The Dead Man – Face of Evil by Lee Goldberg and William Rabkin
Once upon a time you could walk into any bookshop and see rows upon rows of slim, mass market paperbacks. Many of these were series based around popular characters and they were written with only one goal – to entertain. But over the years these once popular series all but disappeared, to be replaced by the 500 page tomes that are still prevalent today, but although many books need 500 plus pages a great many, the majority actually, could benefit from having the padding removed. In the days of the mass market paperback the average title ran to around 125 pages which meant no room for padding, as page after page was filled with story.
Reading was more fun back then – well now thanks to the eBook medium those days have been resurrected…sort of
Authors Lee Goldberg and William Rabkin initially developed The Dead Man as a proposed TV series, but what with one thing and another they were unable to get it produced. They then hit on a novel (pun intended) idea of building a series of books around the character and getting world class genre writers to turn the scripts into all new novels.
The series currently runs to five books and the first, Face of Evil, which gives the origin of the character, is written by the series creators themselves. And I’m pleased to report they’ve thrown political correctness out of the window and written a book the way they used to.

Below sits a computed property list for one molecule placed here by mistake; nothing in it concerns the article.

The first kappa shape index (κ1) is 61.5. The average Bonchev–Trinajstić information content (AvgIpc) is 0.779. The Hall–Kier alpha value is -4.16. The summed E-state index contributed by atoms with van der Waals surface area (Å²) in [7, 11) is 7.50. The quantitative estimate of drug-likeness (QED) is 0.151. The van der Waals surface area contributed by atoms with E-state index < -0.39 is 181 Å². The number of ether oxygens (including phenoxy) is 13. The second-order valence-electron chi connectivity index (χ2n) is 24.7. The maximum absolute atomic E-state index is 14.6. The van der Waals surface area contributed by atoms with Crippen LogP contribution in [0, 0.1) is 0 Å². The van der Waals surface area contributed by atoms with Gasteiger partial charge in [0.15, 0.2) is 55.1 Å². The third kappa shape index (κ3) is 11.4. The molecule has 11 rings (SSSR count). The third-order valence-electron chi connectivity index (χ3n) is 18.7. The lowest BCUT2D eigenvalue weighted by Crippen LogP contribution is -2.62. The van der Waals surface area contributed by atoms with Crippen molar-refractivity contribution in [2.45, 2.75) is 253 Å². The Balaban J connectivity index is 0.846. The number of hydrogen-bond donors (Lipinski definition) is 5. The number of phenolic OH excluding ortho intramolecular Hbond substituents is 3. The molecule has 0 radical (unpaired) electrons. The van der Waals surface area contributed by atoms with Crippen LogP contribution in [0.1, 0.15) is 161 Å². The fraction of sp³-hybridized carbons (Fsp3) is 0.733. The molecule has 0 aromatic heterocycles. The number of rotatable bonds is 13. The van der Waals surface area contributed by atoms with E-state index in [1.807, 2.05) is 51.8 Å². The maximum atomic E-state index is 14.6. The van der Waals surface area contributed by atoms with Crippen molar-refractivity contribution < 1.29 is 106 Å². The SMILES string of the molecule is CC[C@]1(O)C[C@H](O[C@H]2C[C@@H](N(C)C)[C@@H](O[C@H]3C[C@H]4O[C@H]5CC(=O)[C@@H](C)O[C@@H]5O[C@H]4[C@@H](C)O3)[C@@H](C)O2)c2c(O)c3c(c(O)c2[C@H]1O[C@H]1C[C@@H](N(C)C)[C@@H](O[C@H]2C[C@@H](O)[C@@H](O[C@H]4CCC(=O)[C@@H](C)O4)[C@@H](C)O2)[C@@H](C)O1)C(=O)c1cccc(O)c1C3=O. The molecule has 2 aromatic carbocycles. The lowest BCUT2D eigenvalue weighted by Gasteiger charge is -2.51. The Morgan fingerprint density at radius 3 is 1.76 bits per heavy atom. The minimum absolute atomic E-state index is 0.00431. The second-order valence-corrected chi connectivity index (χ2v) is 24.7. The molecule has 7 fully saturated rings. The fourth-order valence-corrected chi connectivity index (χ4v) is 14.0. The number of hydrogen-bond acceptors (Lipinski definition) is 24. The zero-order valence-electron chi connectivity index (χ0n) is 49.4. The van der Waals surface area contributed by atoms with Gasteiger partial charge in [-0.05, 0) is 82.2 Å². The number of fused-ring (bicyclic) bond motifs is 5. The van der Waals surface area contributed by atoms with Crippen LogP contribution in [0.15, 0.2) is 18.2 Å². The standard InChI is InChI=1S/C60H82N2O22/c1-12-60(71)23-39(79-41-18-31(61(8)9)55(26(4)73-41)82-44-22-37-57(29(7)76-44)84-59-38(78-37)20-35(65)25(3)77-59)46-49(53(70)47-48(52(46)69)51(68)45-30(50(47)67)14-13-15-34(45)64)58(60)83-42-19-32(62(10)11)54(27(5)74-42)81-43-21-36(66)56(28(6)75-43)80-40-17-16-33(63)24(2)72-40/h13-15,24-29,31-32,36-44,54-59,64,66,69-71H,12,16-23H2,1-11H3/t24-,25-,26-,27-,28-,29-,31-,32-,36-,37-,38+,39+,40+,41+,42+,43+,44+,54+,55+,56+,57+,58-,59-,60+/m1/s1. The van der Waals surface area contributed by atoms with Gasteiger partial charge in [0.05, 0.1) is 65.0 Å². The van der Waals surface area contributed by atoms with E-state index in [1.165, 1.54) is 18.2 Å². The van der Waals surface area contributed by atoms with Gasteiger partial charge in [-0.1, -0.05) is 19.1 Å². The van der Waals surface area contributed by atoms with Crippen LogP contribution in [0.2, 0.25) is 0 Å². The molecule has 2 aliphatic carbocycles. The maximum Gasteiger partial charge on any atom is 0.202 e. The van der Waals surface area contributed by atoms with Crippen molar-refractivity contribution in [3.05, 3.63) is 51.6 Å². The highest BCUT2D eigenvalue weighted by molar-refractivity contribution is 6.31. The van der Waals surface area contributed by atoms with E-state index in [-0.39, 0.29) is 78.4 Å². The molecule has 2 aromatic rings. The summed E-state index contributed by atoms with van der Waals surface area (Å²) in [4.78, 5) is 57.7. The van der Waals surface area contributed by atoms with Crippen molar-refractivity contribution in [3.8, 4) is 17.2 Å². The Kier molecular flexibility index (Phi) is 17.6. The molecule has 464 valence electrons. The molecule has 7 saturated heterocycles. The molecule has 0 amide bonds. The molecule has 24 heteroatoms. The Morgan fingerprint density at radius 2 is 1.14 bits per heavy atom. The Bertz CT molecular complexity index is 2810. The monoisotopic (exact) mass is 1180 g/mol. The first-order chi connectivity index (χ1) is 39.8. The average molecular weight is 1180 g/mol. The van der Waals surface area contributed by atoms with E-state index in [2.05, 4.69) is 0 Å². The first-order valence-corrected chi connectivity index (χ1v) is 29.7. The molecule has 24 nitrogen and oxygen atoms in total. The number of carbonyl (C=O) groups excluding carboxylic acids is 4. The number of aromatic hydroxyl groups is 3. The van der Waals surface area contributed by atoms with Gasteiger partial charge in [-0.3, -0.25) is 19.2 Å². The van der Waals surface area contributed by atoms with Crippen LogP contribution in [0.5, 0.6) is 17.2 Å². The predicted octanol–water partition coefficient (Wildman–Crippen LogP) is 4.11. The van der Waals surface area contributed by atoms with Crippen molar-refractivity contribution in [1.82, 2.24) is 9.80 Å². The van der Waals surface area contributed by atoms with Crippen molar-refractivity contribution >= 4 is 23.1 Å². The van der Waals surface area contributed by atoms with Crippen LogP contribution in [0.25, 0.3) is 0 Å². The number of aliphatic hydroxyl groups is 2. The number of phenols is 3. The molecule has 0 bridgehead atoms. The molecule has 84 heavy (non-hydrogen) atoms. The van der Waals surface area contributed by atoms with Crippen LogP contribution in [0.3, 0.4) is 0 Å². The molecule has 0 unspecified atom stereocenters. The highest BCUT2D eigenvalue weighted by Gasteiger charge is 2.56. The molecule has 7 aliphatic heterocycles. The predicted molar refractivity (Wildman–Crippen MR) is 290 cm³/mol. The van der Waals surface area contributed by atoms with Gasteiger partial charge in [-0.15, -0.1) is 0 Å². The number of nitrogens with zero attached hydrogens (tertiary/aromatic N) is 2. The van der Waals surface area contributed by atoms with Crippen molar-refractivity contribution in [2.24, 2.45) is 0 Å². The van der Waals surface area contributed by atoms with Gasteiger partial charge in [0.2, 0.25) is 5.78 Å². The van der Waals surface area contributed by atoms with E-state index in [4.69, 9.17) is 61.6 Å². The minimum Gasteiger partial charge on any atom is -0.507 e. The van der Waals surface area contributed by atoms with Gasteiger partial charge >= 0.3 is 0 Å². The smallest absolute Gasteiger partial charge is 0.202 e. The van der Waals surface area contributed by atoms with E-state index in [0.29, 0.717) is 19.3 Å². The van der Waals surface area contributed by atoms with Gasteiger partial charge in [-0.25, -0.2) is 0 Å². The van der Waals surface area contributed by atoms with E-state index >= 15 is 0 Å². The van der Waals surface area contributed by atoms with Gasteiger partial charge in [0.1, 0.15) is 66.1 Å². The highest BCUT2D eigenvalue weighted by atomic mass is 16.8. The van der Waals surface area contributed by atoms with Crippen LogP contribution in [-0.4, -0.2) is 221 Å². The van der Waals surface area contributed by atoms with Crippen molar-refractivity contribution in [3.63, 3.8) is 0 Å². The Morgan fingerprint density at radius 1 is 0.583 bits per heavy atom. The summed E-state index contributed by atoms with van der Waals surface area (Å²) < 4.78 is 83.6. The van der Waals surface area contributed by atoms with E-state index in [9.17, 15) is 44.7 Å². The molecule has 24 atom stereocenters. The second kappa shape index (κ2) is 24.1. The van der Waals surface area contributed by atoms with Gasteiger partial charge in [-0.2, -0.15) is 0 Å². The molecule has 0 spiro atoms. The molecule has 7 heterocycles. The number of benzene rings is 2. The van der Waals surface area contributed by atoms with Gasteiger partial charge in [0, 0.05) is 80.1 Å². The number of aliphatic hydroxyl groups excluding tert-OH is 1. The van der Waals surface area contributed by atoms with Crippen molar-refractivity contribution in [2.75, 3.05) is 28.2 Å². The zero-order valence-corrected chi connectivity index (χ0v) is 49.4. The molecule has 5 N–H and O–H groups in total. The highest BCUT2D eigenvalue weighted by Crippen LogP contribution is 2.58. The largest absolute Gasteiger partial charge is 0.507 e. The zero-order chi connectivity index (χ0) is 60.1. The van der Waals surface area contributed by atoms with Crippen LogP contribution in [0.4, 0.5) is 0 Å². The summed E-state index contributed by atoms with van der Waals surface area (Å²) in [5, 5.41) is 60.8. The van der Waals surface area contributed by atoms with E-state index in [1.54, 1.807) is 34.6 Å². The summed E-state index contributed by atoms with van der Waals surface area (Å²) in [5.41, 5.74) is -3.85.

“She was fat enough to be hunted by the Japanease for her blubber. Then again, so was he. But that was completely different. He was a guy.”
“He’d risen from an inbred family of illiterate toothless moonshiners to become senior die-cut sorter on the assembly line at Worldwide Patch.”
Using the immediacy of electronic publishing, the schedule for the series is set at a book a month and my guess is that a lot of people will be following these books. The writers really have recreated those years gone by when paperback original series hit the racks every month, unpretentious slim little volumes that truly kicked arse.
Face of Evil certainly does that – I was immediately struck by the sense of humour. The story is set out in an episodic fashion , which is to be expected given its origins as a TV script. And perhaps because of these origins, the need to keep the viewer interested and away from the remote control, the book is so compelling with a cliff hanger of sorts ending each and every one of the short chapters. We start out with the discovery of Matt Cahill’s body frozen in ice – he’s been missing for three months, ever since being buried during an avalanche. Shortly afterwards the doctor who is about to perform an autopsy on the rapidly thawing cadaver realises that the man is still alive. The doctor knows this is impossible, no one could survive being frozen for three months and yet – Matt Cahill is alive.
How this is possible is not fully explained in this volume but there are plenty of hooks dangled to keep the reader turning the pages. By the end of the book we’ve discovered much about Matt, but there is so much still to discover, and we just can’t wait for that next book…and the one after that… and the one….
The Dead Man looks like becoming a truly essential supernatural thriller series.
Find out more about the series HERE